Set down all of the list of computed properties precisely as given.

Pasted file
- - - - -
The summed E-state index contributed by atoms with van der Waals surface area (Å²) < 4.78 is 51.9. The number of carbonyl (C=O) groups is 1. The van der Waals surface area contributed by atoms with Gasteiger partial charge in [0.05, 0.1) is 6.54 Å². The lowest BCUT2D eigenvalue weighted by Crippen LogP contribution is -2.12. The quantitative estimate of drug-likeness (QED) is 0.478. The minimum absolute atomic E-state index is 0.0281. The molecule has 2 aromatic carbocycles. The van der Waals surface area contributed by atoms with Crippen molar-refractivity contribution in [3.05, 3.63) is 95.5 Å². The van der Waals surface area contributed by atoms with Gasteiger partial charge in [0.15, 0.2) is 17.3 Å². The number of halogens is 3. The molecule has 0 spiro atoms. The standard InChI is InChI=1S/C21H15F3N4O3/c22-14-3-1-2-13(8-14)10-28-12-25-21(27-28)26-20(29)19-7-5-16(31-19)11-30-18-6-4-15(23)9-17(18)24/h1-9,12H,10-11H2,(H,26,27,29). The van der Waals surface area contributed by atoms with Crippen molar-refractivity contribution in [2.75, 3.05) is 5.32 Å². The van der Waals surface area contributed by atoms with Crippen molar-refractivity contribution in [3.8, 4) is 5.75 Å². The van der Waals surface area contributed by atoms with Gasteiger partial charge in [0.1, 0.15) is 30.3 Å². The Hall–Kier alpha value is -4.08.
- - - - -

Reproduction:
The summed E-state index contributed by atoms with van der Waals surface area (Å²) < 4.78 is 51.9. The number of carbonyl (C=O) groups is 1. The van der Waals surface area contributed by atoms with Gasteiger partial charge in [0.05, 0.1) is 6.54 Å². The lowest BCUT2D eigenvalue weighted by Crippen LogP contribution is -2.12. The quantitative estimate of drug-likeness (QED) is 0.478. The minimum absolute atomic E-state index is 0.0281. The molecule has 2 aromatic carbocycles. The van der Waals surface area contributed by atoms with Crippen molar-refractivity contribution in [3.05, 3.63) is 95.5 Å². The van der Waals surface area contributed by atoms with Gasteiger partial charge in [0.15, 0.2) is 17.3 Å². The number of halogens is 3. The molecule has 0 spiro atoms. The standard InChI is InChI=1S/C21H15F3N4O3/c22-14-3-1-2-13(8-14)10-28-12-25-21(27-28)26-20(29)19-7-5-16(31-19)11-30-18-6-4-15(23)9-17(18)24/h1-9,12H,10-11H2,(H,26,27,29). The van der Waals surface area contributed by atoms with Crippen molar-refractivity contribution in [2.75, 3.05) is 5.32 Å². The van der Waals surface area contributed by atoms with Crippen molar-refractivity contribution in [3.8, 4) is 5.75 Å². The van der Waals surface area contributed by atoms with Gasteiger partial charge in [0.1, 0.15) is 30.3 Å². The Hall–Kier alpha value is -4.08.